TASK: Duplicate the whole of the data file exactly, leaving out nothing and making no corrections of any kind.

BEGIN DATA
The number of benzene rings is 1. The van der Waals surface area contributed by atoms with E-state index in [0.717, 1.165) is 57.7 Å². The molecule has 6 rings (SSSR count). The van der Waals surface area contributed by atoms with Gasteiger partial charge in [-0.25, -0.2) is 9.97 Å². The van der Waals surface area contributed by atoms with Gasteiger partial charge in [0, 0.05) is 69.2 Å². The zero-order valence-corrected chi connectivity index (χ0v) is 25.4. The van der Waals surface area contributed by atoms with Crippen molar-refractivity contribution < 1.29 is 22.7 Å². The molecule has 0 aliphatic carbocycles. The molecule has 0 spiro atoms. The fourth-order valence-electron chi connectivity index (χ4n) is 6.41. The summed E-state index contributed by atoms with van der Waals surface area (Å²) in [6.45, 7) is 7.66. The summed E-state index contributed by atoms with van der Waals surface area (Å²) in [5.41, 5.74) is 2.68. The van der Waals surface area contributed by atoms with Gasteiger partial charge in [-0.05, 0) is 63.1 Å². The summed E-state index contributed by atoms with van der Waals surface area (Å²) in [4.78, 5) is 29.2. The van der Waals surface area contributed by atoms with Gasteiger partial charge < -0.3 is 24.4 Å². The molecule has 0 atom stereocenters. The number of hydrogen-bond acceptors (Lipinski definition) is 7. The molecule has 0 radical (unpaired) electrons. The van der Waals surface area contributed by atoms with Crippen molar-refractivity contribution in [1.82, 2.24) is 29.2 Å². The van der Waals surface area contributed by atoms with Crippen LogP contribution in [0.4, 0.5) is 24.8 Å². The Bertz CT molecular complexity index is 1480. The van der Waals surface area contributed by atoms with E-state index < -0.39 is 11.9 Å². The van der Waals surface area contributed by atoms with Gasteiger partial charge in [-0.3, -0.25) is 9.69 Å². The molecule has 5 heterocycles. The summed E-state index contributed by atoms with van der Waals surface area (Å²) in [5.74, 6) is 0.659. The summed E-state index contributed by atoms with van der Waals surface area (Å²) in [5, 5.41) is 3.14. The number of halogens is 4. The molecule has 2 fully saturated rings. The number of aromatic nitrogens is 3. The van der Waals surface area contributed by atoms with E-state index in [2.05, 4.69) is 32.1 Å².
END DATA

The number of benzene rings is 1. The van der Waals surface area contributed by atoms with E-state index in [0.717, 1.165) is 57.7 Å². The molecule has 6 rings (SSSR count). The van der Waals surface area contributed by atoms with Gasteiger partial charge in [-0.25, -0.2) is 9.97 Å². The van der Waals surface area contributed by atoms with Gasteiger partial charge in [0, 0.05) is 69.2 Å². The zero-order valence-corrected chi connectivity index (χ0v) is 25.4. The van der Waals surface area contributed by atoms with Crippen molar-refractivity contribution < 1.29 is 22.7 Å². The molecule has 0 aliphatic carbocycles. The molecule has 0 spiro atoms. The fourth-order valence-electron chi connectivity index (χ4n) is 6.41. The summed E-state index contributed by atoms with van der Waals surface area (Å²) in [6.45, 7) is 7.66. The summed E-state index contributed by atoms with van der Waals surface area (Å²) in [5.41, 5.74) is 2.68. The van der Waals surface area contributed by atoms with Gasteiger partial charge in [-0.05, 0) is 63.1 Å². The summed E-state index contributed by atoms with van der Waals surface area (Å²) in [4.78, 5) is 29.2. The van der Waals surface area contributed by atoms with Gasteiger partial charge < -0.3 is 24.4 Å². The molecule has 0 atom stereocenters. The number of hydrogen-bond acceptors (Lipinski definition) is 7. The molecule has 0 radical (unpaired) electrons. The van der Waals surface area contributed by atoms with Crippen molar-refractivity contribution in [1.82, 2.24) is 29.2 Å². The van der Waals surface area contributed by atoms with Crippen LogP contribution in [0.4, 0.5) is 24.8 Å². The Bertz CT molecular complexity index is 1480. The van der Waals surface area contributed by atoms with E-state index < -0.39 is 11.9 Å². The van der Waals surface area contributed by atoms with Gasteiger partial charge in [-0.3, -0.25) is 9.69 Å². The molecule has 5 heterocycles. The summed E-state index contributed by atoms with van der Waals surface area (Å²) in [5.74, 6) is 0.659. The summed E-state index contributed by atoms with van der Waals surface area (Å²) in [5, 5.41) is 3.14. The number of halogens is 4. The molecule has 2 fully saturated rings. The number of aromatic nitrogens is 3. The van der Waals surface area contributed by atoms with E-state index in [2.05, 4.69) is 32.1 Å².